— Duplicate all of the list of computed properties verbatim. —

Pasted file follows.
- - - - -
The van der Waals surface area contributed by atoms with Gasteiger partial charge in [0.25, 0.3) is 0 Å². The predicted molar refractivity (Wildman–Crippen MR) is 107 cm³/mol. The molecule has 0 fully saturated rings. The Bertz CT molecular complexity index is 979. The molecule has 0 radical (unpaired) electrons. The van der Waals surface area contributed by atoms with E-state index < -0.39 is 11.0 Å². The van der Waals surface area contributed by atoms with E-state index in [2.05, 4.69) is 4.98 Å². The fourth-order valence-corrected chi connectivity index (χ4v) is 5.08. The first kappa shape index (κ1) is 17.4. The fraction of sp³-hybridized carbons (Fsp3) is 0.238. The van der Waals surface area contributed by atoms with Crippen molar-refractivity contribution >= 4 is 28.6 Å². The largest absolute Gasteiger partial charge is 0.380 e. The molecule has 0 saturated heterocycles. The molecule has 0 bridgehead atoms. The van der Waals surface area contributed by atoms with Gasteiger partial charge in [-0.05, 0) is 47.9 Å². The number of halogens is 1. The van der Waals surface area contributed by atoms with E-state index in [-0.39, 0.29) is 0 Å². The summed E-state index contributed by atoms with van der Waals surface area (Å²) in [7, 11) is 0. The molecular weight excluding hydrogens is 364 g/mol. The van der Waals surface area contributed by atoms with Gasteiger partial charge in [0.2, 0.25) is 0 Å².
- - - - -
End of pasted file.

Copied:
The van der Waals surface area contributed by atoms with Gasteiger partial charge in [0.25, 0.3) is 0 Å². The predicted molar refractivity (Wildman–Crippen MR) is 107 cm³/mol. The molecule has 0 fully saturated rings. The Bertz CT molecular complexity index is 979. The molecule has 0 radical (unpaired) electrons. The van der Waals surface area contributed by atoms with E-state index < -0.39 is 11.0 Å². The van der Waals surface area contributed by atoms with E-state index in [2.05, 4.69) is 4.98 Å². The fourth-order valence-corrected chi connectivity index (χ4v) is 5.08. The first kappa shape index (κ1) is 17.4. The fraction of sp³-hybridized carbons (Fsp3) is 0.238. The van der Waals surface area contributed by atoms with Crippen molar-refractivity contribution >= 4 is 28.6 Å². The largest absolute Gasteiger partial charge is 0.380 e. The molecule has 0 saturated heterocycles. The molecule has 0 bridgehead atoms. The van der Waals surface area contributed by atoms with Gasteiger partial charge in [-0.05, 0) is 47.9 Å². The number of halogens is 1. The van der Waals surface area contributed by atoms with E-state index in [-0.39, 0.29) is 0 Å². The summed E-state index contributed by atoms with van der Waals surface area (Å²) in [7, 11) is 0. The molecular weight excluding hydrogens is 364 g/mol. The van der Waals surface area contributed by atoms with Gasteiger partial charge in [0.2, 0.25) is 0 Å².